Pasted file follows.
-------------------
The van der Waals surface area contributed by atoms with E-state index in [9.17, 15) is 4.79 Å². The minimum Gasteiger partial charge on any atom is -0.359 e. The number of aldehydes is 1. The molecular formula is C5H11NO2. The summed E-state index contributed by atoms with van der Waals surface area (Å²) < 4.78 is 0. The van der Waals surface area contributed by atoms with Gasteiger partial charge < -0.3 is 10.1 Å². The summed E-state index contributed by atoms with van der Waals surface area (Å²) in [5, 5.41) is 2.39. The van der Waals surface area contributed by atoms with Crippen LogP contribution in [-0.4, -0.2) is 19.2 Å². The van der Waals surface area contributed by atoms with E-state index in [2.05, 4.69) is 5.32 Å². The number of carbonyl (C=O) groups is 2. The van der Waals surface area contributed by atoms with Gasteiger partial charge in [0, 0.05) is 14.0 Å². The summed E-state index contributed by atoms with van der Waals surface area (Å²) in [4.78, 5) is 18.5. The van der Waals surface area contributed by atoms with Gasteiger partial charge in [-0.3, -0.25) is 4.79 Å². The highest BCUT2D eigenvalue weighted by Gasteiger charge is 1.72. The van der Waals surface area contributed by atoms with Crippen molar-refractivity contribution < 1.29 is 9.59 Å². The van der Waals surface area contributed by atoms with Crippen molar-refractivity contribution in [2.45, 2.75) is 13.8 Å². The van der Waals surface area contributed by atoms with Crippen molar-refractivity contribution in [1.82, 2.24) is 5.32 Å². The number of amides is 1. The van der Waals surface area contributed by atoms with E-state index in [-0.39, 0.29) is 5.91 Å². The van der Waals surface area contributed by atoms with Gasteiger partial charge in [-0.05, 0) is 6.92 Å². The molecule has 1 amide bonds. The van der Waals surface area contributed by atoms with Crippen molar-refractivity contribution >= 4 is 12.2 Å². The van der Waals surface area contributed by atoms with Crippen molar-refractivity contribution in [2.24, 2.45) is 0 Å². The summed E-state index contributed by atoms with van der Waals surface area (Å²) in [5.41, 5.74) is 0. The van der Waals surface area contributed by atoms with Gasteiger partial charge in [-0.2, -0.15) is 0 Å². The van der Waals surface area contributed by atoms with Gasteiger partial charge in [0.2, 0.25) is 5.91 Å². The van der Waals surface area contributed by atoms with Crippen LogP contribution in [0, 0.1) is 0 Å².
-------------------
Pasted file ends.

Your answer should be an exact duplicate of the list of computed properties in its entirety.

The van der Waals surface area contributed by atoms with E-state index in [9.17, 15) is 4.79 Å². The minimum Gasteiger partial charge on any atom is -0.359 e. The number of aldehydes is 1. The molecular formula is C5H11NO2. The summed E-state index contributed by atoms with van der Waals surface area (Å²) < 4.78 is 0. The van der Waals surface area contributed by atoms with Gasteiger partial charge < -0.3 is 10.1 Å². The summed E-state index contributed by atoms with van der Waals surface area (Å²) in [5, 5.41) is 2.39. The van der Waals surface area contributed by atoms with Crippen LogP contribution in [-0.4, -0.2) is 19.2 Å². The van der Waals surface area contributed by atoms with E-state index in [2.05, 4.69) is 5.32 Å². The number of carbonyl (C=O) groups is 2. The van der Waals surface area contributed by atoms with Gasteiger partial charge in [0, 0.05) is 14.0 Å². The summed E-state index contributed by atoms with van der Waals surface area (Å²) in [4.78, 5) is 18.5. The van der Waals surface area contributed by atoms with Gasteiger partial charge in [-0.3, -0.25) is 4.79 Å². The highest BCUT2D eigenvalue weighted by Gasteiger charge is 1.72. The van der Waals surface area contributed by atoms with Crippen molar-refractivity contribution < 1.29 is 9.59 Å². The van der Waals surface area contributed by atoms with Crippen molar-refractivity contribution in [2.45, 2.75) is 13.8 Å². The van der Waals surface area contributed by atoms with Crippen molar-refractivity contribution in [1.82, 2.24) is 5.32 Å². The number of amides is 1. The van der Waals surface area contributed by atoms with E-state index in [-0.39, 0.29) is 5.91 Å². The van der Waals surface area contributed by atoms with Gasteiger partial charge in [-0.05, 0) is 6.92 Å². The molecule has 1 amide bonds. The van der Waals surface area contributed by atoms with Crippen molar-refractivity contribution >= 4 is 12.2 Å². The van der Waals surface area contributed by atoms with Crippen molar-refractivity contribution in [2.24, 2.45) is 0 Å². The summed E-state index contributed by atoms with van der Waals surface area (Å²) in [5.41, 5.74) is 0. The van der Waals surface area contributed by atoms with Gasteiger partial charge in [-0.2, -0.15) is 0 Å². The van der Waals surface area contributed by atoms with Gasteiger partial charge in [0.2, 0.25) is 5.91 Å². The van der Waals surface area contributed by atoms with Crippen LogP contribution in [0, 0.1) is 0 Å².